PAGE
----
Future Work


Danger from HGVs is often seen as a London-only issue and an urban-only issue but this is not the case. There are more deaths of pedestrians and cyclists across the country than in London. Rural areas provide their own hazards such as quarry, timer and construction operations, which introduce significant numbers of HGVs onto narrow and winding country lanes.


Lichfield, Nairn, Exeter, Bournemouth, Caernarfon, Dunstable, Wakefield, Ballynahinch, Bath – just ten of the many locations across the length and breadth of the UK and Northern Ireland where pedestrians and cyclists have been killed or seriously injured after being involved in a collision with an HGV since January 2015. There is a risk to all of us from HGVs, with consistently more than twice as many pedestrians killed by HGVs than cyclists.

Rural as well as urban

On rural roads,as well as in towns and cities outside London, the risk from HGVs to vulnerable road users is significant. Deaths are disproportionately likely to occur on rural roads: in 2013, these roads carried 53 per cent of traffic, but accounted for around two-thirds of road deaths.

Mile-for-mile, the risk of death on rural roads is around 1.7 times that on urban roads. Around 2 per cent of reported crashes on rural roads are fatal, compared to less than 1 per cent in urban areas.

On rural roads, around 45% of those killed or seriously injured in collisions are vulnerable road users.  In addition, an HGV is five times more likely to be involved in a fatal collision on a minor road than other traffic.  

CLOCS is a national standard to manage work related road risk (WRRR) of construction vehicles yet uptake and implementation outside London has been far lower than within the capital. 



Our long-term plan to improve awareness and adoption of preventative measures and standards such as CLOCS and FORS includes action to:

  • Collate a continuous and consistent live record of those individuals killed or seriously injured in collisions with HGVs across the country in order to show the extent and continuing regularity of the problem, to hit home the reason for the campaign, and to remember those who will never come home.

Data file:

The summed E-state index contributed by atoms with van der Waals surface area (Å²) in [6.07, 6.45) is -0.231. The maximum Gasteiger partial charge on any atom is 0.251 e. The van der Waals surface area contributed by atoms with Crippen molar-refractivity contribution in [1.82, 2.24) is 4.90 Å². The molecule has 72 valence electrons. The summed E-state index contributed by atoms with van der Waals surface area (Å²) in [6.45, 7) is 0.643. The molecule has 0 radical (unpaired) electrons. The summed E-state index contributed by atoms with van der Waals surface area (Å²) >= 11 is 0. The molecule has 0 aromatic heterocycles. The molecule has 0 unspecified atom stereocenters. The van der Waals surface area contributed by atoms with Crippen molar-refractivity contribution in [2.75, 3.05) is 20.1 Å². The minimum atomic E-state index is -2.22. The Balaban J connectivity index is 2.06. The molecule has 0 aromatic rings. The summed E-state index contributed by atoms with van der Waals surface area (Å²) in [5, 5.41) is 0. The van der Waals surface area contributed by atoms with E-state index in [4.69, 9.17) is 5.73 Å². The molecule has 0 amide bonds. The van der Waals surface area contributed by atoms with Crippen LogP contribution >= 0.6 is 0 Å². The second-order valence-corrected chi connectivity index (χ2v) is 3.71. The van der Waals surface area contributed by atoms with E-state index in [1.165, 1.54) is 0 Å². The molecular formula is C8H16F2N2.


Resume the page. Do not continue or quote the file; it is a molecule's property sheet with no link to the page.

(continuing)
• Reach out to those bereaved and affected by crashes to reassure them that their loved one has not died in vain and to let them know of the work we are doing and the latest improvements in industry, policy and justice systems to prevent further similar deaths. 
  • Take messages on the CLOCS standard and FORS scheme and examples of good practice and direct vision vehicles to pedestrian groups, cycling groups and communities affected by high levels of construction traffic and give them tools to call for adoption of the standard in their regions.

  • Raise awareness of the CLOCS standard and FORS scheme and best practice amongst industry and non-industry audiences in key cities: Birmingham, Manchester, Bristol, Cambridge, Newcastle, Leeds, Edinburgh, Glasgow, Cardiff, Belfast.

  • Build relationships with local authorities across England, Scotland, Wales and Northern Ireland to develop a positive approach to reducing HGV danger for more vulnerable road users through procurement processes, planning permissions and management of own fleet and service delivery operations.

  • Communicate with public bodies and other organisations working in and influencing construction to develop a positive approach to reducing HGV danger for more vulnerable road users through consideration of the CLOCS standard in investment and procurement decisions.
  • Collate and present information on the tangible and technical solutions in relation to driver training, vehicle technology, cab design and fleet operations in order to facilitate tangible actions to reduce HGV danger to vulnerable road users.